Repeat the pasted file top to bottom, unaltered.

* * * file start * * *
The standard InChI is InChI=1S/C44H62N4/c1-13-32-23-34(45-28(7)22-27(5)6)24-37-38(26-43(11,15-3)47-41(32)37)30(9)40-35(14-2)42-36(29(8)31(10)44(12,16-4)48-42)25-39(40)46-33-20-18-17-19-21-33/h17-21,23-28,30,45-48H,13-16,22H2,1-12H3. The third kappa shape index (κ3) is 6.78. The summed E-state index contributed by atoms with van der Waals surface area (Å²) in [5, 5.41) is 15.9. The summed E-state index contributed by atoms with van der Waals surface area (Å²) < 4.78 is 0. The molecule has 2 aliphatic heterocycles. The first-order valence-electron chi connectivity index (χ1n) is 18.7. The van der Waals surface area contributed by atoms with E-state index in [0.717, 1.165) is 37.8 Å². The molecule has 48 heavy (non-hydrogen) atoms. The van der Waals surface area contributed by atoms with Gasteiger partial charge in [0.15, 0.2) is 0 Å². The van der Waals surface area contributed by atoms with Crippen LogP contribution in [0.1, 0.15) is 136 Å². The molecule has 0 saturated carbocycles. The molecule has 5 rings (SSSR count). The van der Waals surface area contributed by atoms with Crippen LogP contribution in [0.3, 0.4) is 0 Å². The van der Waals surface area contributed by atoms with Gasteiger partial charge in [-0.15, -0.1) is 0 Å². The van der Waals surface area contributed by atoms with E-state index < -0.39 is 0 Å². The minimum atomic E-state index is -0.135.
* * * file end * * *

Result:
The standard InChI is InChI=1S/C44H62N4/c1-13-32-23-34(45-28(7)22-27(5)6)24-37-38(26-43(11,15-3)47-41(32)37)30(9)40-35(14-2)42-36(29(8)31(10)44(12,16-4)48-42)25-39(40)46-33-20-18-17-19-21-33/h17-21,23-28,30,45-48H,13-16,22H2,1-12H3. The third kappa shape index (κ3) is 6.78. The summed E-state index contributed by atoms with van der Waals surface area (Å²) in [5, 5.41) is 15.9. The summed E-state index contributed by atoms with van der Waals surface area (Å²) < 4.78 is 0. The molecule has 2 aliphatic heterocycles. The first-order valence-electron chi connectivity index (χ1n) is 18.7. The van der Waals surface area contributed by atoms with E-state index in [0.717, 1.165) is 37.8 Å². The molecule has 48 heavy (non-hydrogen) atoms. The van der Waals surface area contributed by atoms with Gasteiger partial charge in [0.15, 0.2) is 0 Å². The van der Waals surface area contributed by atoms with Crippen LogP contribution in [0.1, 0.15) is 136 Å². The molecule has 0 saturated carbocycles. The molecule has 5 rings (SSSR count). The van der Waals surface area contributed by atoms with Crippen LogP contribution in [0.3, 0.4) is 0 Å². The van der Waals surface area contributed by atoms with Gasteiger partial charge in [-0.15, -0.1) is 0 Å². The van der Waals surface area contributed by atoms with E-state index < -0.39 is 0 Å². The minimum atomic E-state index is -0.135.